Figure 22.

The solution of the mechanical equation.

Figure 23.

The Reverse Park and Clarke transformations.

Figure 24.

The Simulink implementation of the reverse Park transformation.

Figure 25.

The adaptive control (isq) under the rated magnetization rotor flux (isd), the IM drive output (ω, angular speed) and the evolution of the tracking error (e0).

Figure 26.

The evolution of the gradient and variable structure parameters.

Figure 27.

The three-phase stator currents under the step load torque variation.

The advanced control consists of the model reference adaptive control of three-phase induction machine. It could be noted that a robust MRAC drive system has been provided, the speed being almost insensible to load torque disturbances (Figures 2527). Figure 25 shows the obtained adaptive control (isq) at the constant rotor-magnetizing current, the reference and the actual values of the speed references and the evolution of the tracking error. Taking into account the gradient and variable structure parameters (Figure 26), the resulted adaptive control, isq, assures the stability, robustness to load variation (Figure 27), smooth transient response of the adaptive controller parameters and zero-tracking error (Figure 26). The asymptotic performances are assured by the gradient component. In Figure 27, the three-phase stator currents of the IM under the step load torque variation are shown.

In Annex I, the dSpace implementation of the stator current control of the three-phase IM with sinusoidal modulation is provided.

The first figure from the Annex I contains: (1) at the left side: the reference values of the stator frequency and the r.m.s. reference value of the stator current, the initiation of the control process (pwm_enable), the confirmation of the normal operation of the dSpace platform (dspace_ok); (2) in the middle: the control system; (3) the outputs: the duty cycles, the estimated three-phase stator voltage supply and the measured three-phase stator currents.

The second figure from the Annex I contains the measuring system of the three-phase stator currents, the stator currents references and the control system based on the proportional integral regulators. The outputs of the PI regulators are used in order to generate the sinusoidal modulation duty cycles (duty_abc).

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5. Conclusions

The switching function-based mathematical modelling methodology of the full-bridge single-phase power inverter is provided. The adequate Matlab-Simulink implementation has been shown. The advantage of increasing the switching frequency by two times is taken through the unipolar asymmetric PWM modulation. Additionally, the harmonic spectrum shows a decreasing distortion in spite of the bipolar symmetric PWM modulation [8]. The chapter includes the basic theoretical aspects, followed by mathematical modelling, numerical simulations and implementation of the proposed modulation techniques capable both to increase the DC voltage usage and decrease the harmonic content of the output signals; therefore, by using Matlab/Simulink software, an efficient and clean power converter is obtained. The three-phase power inverter connected to the three-phase induction motor is considered. The four types of the modulation techniques for the three-phase power inverter have been presented and implemented through a real-time platform: sinusoidal PWM, third harmonic insertion PWM, optimized PWM and Space Vector PWM. Moreover, the increased efficiency of the power inverter is obtained through both DC link voltage utilization and harmonic distortion reduction. In order to prove the feasibility of the provided solutions the inductive load based on the three-phase induction machine has been used supplied by means of the three-phase voltage power inverter. The SVM–PWM is considered as optimal switching modulation and due to only one transition between the two switching states excursion takes place. The flat top discontinuous PWM or optimized PWM has the advantages of minimum switching modulation and increased DC link voltage [18] is used [9]. Therefore, higher efficiency is obtained and electromagnetic compatibility is improved [10]. By inserting the third harmonic, the fundamental of the output voltage increases by 15.5% comparative with the sinusoidal PWM. The original advanced electric drive system based on the MRAC has been presented.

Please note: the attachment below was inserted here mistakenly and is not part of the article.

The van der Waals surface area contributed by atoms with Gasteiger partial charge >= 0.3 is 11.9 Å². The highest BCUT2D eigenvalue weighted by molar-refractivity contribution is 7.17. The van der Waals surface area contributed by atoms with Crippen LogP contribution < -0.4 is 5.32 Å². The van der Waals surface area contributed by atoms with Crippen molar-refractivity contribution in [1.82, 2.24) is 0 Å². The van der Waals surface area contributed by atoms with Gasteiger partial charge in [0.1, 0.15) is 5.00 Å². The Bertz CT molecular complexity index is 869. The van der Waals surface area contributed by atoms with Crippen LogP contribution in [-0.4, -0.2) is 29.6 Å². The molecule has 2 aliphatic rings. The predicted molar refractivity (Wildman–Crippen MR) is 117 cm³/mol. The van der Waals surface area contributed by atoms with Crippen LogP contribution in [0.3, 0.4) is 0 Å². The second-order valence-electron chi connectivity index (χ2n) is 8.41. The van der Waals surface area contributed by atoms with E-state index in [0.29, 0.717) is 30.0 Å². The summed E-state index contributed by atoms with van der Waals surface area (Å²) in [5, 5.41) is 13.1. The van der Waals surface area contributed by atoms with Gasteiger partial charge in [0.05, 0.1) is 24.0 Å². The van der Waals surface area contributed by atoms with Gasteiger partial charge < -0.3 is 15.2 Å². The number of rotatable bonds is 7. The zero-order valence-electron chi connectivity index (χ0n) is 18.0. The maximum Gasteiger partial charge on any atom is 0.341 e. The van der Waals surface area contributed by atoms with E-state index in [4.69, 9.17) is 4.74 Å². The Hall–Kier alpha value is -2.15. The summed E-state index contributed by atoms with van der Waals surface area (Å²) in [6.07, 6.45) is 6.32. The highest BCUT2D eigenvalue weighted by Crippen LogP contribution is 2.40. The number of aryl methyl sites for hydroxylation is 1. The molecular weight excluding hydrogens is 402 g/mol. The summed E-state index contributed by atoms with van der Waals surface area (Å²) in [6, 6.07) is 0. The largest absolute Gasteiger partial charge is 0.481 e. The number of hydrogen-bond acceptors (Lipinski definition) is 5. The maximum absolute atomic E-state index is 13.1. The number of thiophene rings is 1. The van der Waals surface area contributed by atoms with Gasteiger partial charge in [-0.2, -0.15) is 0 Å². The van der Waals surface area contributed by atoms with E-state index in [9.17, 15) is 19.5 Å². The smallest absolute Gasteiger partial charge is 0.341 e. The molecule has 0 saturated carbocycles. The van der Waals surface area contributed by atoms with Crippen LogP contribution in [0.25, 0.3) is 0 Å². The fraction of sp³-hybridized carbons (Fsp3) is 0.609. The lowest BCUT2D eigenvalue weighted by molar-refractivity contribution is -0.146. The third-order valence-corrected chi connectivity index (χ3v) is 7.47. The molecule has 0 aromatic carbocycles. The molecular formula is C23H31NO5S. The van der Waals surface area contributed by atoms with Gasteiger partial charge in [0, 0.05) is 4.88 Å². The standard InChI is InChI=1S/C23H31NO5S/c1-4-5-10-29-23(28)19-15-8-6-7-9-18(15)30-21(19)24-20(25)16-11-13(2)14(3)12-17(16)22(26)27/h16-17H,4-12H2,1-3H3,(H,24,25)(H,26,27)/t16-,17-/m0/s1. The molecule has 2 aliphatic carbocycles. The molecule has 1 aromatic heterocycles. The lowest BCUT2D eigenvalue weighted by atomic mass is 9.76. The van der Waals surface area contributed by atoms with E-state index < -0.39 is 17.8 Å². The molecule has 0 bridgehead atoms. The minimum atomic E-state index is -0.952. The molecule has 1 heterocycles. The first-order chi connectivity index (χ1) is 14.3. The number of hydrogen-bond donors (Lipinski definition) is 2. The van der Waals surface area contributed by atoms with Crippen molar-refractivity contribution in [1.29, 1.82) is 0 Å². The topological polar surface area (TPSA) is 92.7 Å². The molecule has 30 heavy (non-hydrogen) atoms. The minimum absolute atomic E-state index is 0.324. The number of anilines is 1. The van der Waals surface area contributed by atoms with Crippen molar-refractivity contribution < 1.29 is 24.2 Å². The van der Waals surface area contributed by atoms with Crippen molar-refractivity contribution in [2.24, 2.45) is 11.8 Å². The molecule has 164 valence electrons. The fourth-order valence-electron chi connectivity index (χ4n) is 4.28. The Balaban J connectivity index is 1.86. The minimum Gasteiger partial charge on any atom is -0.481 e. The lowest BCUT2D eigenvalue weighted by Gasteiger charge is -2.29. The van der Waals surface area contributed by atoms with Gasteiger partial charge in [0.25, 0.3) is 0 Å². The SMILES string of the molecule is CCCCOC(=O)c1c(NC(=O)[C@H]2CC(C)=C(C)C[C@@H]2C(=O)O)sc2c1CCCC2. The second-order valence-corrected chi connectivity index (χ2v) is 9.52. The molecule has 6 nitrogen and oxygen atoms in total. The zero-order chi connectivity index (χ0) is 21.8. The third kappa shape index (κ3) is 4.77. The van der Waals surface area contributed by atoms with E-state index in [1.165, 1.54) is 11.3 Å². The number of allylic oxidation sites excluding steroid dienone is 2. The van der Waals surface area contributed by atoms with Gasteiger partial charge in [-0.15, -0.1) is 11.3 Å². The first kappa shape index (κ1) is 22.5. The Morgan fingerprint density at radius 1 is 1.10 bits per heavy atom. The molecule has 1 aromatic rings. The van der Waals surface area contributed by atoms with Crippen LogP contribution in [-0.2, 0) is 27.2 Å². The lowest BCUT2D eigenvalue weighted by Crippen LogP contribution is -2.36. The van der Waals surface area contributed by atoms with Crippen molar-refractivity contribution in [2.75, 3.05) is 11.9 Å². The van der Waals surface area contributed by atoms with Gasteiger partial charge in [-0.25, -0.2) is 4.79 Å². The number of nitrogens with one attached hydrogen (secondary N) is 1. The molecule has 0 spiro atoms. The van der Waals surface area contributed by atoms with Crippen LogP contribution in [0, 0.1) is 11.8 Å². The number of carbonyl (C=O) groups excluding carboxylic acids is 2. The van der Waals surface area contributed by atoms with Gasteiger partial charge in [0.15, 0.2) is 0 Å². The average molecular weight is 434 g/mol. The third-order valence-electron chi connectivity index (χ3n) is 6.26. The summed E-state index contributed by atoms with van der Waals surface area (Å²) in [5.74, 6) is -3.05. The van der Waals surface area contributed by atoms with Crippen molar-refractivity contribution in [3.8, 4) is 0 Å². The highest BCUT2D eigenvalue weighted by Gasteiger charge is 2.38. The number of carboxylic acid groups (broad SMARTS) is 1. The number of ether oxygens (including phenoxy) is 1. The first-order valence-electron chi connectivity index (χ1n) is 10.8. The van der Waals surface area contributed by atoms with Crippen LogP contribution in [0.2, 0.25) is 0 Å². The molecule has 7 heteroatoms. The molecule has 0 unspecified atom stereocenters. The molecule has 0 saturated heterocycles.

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6. Acknowledgements

This work was supported by a grant of the Romanian National Authority for Scientific Research, CNDI–UEFISCDI, project number PN-II-PT-PCCA-2011-3.2-1680.

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Annex I. dSpace implementation of the stator current loop control

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Nomenclature

ωslSlip angular speed
ids (iqs)Longitudinal stator current component d (transversal stator current component q)
ν*ds (ν*qs)d-axis stator reference voltage (q-axis stator reference voltage)
Ls (Lr)Stator inductance (rotor inductance)
LmMutual inductance
Ts=Ls/RsStator time constant
σTotal leakage factor
TLThe equivalent load torque reduced to the rotor shaft
Tr=Lr/RrRotor time constant
KTTorque constant
JThe equivalent inertia moment
pNumber of the pole pairs
Rs,RrStator and rotor phase resistance, respectively
ωmRAngular speed of the synchronous rotating frame
ωslSlip angular frequency
ωrRotor angular speed
eds=i*ds − ids, eqs= i*qs − iqsThe d-q components of the current error
i*ds, i*qsThe d-q components of the stator current references
Kp, KiThe proportional and the integral coefficients
MRACModel reference adaptive control
λdrThe longitudinal (reactive) component of the rotor magnetising flux
λrThe rated value of the magnetic flux
λqrThe quadrature (active) component of the rotor magnetising flux

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Written By

Marian Gaiceanu

Submitted: September 20th, 2016 Reviewed: March 1st, 2017 Published: June 21st, 2017